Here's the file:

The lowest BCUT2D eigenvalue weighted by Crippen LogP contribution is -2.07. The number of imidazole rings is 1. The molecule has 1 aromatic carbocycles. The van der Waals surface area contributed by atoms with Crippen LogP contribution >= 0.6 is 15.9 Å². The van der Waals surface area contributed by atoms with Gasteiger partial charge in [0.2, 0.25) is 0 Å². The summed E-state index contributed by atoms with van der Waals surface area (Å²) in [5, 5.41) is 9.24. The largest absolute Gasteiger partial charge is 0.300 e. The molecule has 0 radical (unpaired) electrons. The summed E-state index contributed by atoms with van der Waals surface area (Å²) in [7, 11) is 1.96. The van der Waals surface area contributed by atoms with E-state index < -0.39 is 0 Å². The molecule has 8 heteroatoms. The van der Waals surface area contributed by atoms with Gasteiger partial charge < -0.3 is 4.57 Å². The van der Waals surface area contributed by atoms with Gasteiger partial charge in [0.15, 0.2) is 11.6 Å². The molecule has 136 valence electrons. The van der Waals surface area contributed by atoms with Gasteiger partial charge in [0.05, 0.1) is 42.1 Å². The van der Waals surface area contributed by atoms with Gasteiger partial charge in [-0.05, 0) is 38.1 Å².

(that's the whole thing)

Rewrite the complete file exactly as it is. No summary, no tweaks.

The lowest BCUT2D eigenvalue weighted by Crippen LogP contribution is -2.07. The number of imidazole rings is 1. The molecule has 1 aromatic carbocycles. The van der Waals surface area contributed by atoms with Crippen LogP contribution >= 0.6 is 15.9 Å². The van der Waals surface area contributed by atoms with Gasteiger partial charge in [0.2, 0.25) is 0 Å². The summed E-state index contributed by atoms with van der Waals surface area (Å²) in [5, 5.41) is 9.24. The largest absolute Gasteiger partial charge is 0.300 e. The molecule has 0 radical (unpaired) electrons. The summed E-state index contributed by atoms with van der Waals surface area (Å²) in [7, 11) is 1.96. The van der Waals surface area contributed by atoms with E-state index < -0.39 is 0 Å². The molecule has 8 heteroatoms. The van der Waals surface area contributed by atoms with Gasteiger partial charge < -0.3 is 4.57 Å². The van der Waals surface area contributed by atoms with Gasteiger partial charge in [0.15, 0.2) is 11.6 Å². The molecule has 136 valence electrons. The van der Waals surface area contributed by atoms with Gasteiger partial charge in [0.05, 0.1) is 42.1 Å². The van der Waals surface area contributed by atoms with Gasteiger partial charge in [-0.05, 0) is 38.1 Å².